Merseyside devolution: the politics of planning

Election fever has well and truly started, with politicians of all parties hitting the campaign trail in order to take shots at each other's policy proposals. In Liverpool, however, it is infighting amongst the Labour ranks that is making the biggest headlines.

At the end of 2014 the Liverpool City Region looked set to be on the road towards more devolved power and the establishment of a Metro Mayor who would oversee housing policy, transport control, police budgets, education and major infrastructure projects. However, this now looks less likely after council leaders in the region have clashed over the plans.

On New Year's Eve, it was reported that the plans for devolved powers for the region were in jeopardy after the leaders of both Knowsley Council and St Helens Council expressed concern that that the proposals would not involve a referendum.

In light of this, Joe Anderson, the current Mayor of Liverpool, has spoken about his anger at these latest developments, claiming that the two leaders were bringing the region into disrepute by going back on promises to discuss the proposals with no preconditions.

Sadly, these events are now familiar for the Liverpool City Region Combined Authority. In April 2014, the authority nearly imploded after an argument between council leaders broke out over who should hold the position of Chair, whilst between January and February in the same year, the name of the authority could not be agreed, with various suggestions being raised by both the Government and these leaders.

It has been suggested that these arguments have more to do with personality than policy, with the ambitions of the individual local authorities and characters of the Liverpool City Region spilling out into conflict.

If this is true, then the politicians leading the Liverpool City Region need to take a long, hard look at developments down the M62 in Greater Manchester where the combined authority was offered a similar devolution deal by the Government and agreed to it. As a result the area is now going to receive control of billions of pounds worth of public money, with power over various services such as transport, social care, education, police enforcement, and housing.
Of course, there were internal disputes over this agreement, with politicians expressing doubts over whether a Metro Mayor for Greater Manchester would work and whether such a role was necessary. However, a consensus eventually agreed by the three main parties.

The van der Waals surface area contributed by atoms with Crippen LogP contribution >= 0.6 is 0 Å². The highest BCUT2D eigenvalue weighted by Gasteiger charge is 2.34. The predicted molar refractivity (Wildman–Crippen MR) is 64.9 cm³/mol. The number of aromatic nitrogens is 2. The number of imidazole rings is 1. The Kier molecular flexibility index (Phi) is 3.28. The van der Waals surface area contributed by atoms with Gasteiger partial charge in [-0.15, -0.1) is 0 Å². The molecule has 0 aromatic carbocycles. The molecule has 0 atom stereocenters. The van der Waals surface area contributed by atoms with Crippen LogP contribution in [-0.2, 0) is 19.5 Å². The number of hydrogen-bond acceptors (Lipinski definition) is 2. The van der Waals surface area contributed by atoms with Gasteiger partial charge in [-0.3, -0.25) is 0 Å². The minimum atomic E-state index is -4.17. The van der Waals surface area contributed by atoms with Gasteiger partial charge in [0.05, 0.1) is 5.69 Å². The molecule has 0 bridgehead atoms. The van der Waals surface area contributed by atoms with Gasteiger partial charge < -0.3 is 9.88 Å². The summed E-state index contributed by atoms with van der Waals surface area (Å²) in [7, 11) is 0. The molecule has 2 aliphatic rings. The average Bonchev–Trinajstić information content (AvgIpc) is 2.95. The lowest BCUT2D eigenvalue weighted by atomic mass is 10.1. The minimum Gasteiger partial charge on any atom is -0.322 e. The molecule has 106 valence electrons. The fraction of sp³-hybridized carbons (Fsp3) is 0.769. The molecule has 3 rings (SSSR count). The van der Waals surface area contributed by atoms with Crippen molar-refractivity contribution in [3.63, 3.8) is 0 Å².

Sadly, this may not happen in the Liverpool City Region, where the politics of personality seems set to derail this massive opportunity. Joe Anderson recently spoke of his frustration that Manchester was set to steal a march on Liverpool by accepting its devolution deal. Unless an agreement is reached there is real danger that this could become true.

So, what does this mean for those working in property, regeneration and similar sectors within the Liverpool City Region, particularly those that are looking to grow positive relationships with the key opinion formers and decision makers?

The politics of personality is prevalent across Merseyside, with some very strong-minded but inspirational individuals holding the majority of decision-making power. These are the people that need to be approached in order to establish good working relationships. By doing this, those wanting to invest in the Liverpool City Region will minimise the danger of potential projects becoming a political football being kicked around in order to score points with the electorate.

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The Liverpool City Region has come a long way in a short period of time but its leaders really do need to step up to the mark, put petty rivalries behind them, and see the bigger picture for the wider city area (including the suburbs that rely on it for employment)to reach its full potential.

By Paul Blackburn